A common question people ask is why so many state capitals are located in small cities. Olympia is a prime example. As the story goes, Olympia was the largest city in the Washington Territory when Territorial Governor Isaac Stevens arrived there in November 1853. The following year, Stevens called a legislative meeting at Olympia’s Gold Bar Tavern—an appropriate venue for this beer-loving city—essentially establishing the city’s title as the capital. In 1861, Olympia topped Vancouver in a formal vote to decide territorial capital. When Washington gained statehood in 1889, Olympia retained capital status, with North Yakima its closest competitor.
Olympia is an easy getaway from Seattle, with a comparatively small town feel upon arrival. Downtown hits hard with homelessness and Harleys (I saw one amazingly dwarfed by an American flag), combining with other elements to create character and charm. It’s a political place (I met a Republican legislator-turned lobbyist who was immensely proud of his daughter’s Democratic politics) that alternates liberal and conservative, with “Black Lives Matter” posters prominent in many storefront windows, demonstrating social conscience.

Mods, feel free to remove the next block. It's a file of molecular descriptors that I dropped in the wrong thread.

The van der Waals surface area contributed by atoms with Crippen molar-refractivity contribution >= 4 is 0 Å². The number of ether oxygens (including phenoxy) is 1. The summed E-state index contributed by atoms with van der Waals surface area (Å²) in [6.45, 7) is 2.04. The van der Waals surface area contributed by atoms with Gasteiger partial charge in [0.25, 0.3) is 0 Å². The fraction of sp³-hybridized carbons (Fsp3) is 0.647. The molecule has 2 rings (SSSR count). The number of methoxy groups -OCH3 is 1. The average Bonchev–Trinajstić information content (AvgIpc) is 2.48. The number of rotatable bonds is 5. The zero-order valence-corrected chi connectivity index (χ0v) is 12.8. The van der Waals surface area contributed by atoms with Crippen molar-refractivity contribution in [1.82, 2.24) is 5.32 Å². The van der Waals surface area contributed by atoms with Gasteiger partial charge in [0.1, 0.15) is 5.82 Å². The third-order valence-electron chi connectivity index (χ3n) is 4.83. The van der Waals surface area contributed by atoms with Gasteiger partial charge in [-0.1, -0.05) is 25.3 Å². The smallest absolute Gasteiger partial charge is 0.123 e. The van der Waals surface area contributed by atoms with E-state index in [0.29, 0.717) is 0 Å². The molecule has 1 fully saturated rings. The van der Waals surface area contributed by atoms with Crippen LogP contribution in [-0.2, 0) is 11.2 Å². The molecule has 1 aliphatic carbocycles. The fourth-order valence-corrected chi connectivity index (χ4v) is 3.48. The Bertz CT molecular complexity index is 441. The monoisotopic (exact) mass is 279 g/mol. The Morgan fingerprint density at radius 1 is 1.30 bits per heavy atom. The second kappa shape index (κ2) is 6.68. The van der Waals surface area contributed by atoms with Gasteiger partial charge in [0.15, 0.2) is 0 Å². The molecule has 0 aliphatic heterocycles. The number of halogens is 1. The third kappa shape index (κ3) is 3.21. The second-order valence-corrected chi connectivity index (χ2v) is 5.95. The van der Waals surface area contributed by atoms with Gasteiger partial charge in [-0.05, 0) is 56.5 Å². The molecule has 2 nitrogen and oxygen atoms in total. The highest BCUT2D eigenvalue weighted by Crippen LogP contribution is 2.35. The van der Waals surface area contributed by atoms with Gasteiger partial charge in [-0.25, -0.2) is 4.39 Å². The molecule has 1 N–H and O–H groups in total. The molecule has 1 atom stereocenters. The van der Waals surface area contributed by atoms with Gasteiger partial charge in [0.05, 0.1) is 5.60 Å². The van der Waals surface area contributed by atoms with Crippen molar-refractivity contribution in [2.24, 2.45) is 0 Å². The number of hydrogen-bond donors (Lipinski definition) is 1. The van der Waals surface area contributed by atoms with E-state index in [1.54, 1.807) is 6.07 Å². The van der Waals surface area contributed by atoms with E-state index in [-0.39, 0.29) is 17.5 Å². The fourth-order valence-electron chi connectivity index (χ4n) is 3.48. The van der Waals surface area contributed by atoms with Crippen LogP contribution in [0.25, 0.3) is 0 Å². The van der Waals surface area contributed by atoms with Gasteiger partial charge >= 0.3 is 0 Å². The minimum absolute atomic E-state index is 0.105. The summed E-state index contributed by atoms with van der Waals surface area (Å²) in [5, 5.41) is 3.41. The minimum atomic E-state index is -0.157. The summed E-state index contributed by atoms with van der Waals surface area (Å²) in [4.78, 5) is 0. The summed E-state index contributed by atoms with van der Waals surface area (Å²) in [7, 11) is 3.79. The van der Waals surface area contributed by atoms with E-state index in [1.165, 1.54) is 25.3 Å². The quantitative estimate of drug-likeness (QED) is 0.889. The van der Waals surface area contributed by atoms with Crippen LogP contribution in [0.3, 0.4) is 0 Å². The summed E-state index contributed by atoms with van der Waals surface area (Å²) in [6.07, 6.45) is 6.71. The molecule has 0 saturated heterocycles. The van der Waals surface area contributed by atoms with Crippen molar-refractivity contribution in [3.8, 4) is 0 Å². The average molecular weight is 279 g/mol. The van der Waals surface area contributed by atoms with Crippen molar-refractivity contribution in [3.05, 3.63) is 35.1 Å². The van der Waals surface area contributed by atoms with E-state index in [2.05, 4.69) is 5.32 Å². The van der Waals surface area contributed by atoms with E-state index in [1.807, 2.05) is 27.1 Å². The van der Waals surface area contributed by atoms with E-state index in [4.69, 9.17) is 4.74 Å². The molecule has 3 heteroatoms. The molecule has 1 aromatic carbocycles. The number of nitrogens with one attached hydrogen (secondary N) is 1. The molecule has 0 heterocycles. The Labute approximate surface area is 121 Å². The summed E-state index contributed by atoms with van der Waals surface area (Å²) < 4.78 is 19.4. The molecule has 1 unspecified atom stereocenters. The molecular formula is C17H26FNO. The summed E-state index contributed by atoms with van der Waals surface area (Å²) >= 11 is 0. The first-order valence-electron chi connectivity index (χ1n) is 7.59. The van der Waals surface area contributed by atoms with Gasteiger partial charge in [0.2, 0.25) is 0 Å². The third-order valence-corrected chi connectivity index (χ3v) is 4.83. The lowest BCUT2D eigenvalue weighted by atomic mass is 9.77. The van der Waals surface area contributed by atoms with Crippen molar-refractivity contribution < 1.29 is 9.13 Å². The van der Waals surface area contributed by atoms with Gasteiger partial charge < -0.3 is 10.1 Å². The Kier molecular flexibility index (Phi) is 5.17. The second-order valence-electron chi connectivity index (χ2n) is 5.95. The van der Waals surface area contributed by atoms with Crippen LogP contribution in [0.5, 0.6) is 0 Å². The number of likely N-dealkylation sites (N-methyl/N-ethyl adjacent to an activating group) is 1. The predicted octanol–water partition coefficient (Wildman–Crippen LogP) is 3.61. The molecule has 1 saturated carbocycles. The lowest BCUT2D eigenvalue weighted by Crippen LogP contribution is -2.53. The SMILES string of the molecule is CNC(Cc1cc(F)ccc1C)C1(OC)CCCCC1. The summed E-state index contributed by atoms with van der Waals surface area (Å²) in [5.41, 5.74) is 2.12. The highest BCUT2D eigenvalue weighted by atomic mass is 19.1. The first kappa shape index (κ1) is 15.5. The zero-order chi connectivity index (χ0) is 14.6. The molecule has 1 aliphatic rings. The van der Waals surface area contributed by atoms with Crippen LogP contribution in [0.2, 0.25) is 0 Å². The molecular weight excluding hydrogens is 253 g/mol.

With the smallness comes a fledgling restaurant scene. You’ll find some “finer dining,” especially in scenic spots, but typically with more focus on view than food. Better, especially for the budget-minded, are the smaller places in this small town. Here are my suggestions of inexpensive eateries (everything under $10) and activities to consider for a great-tasting overnight getaway.
Get a fresh start to the day at Olympia Coffee Roasters. There are three locations; check out the cheerful Downtown location, on Cherry Street, where you can see the roaster while you enjoy a pour-over coffee with choice of beans.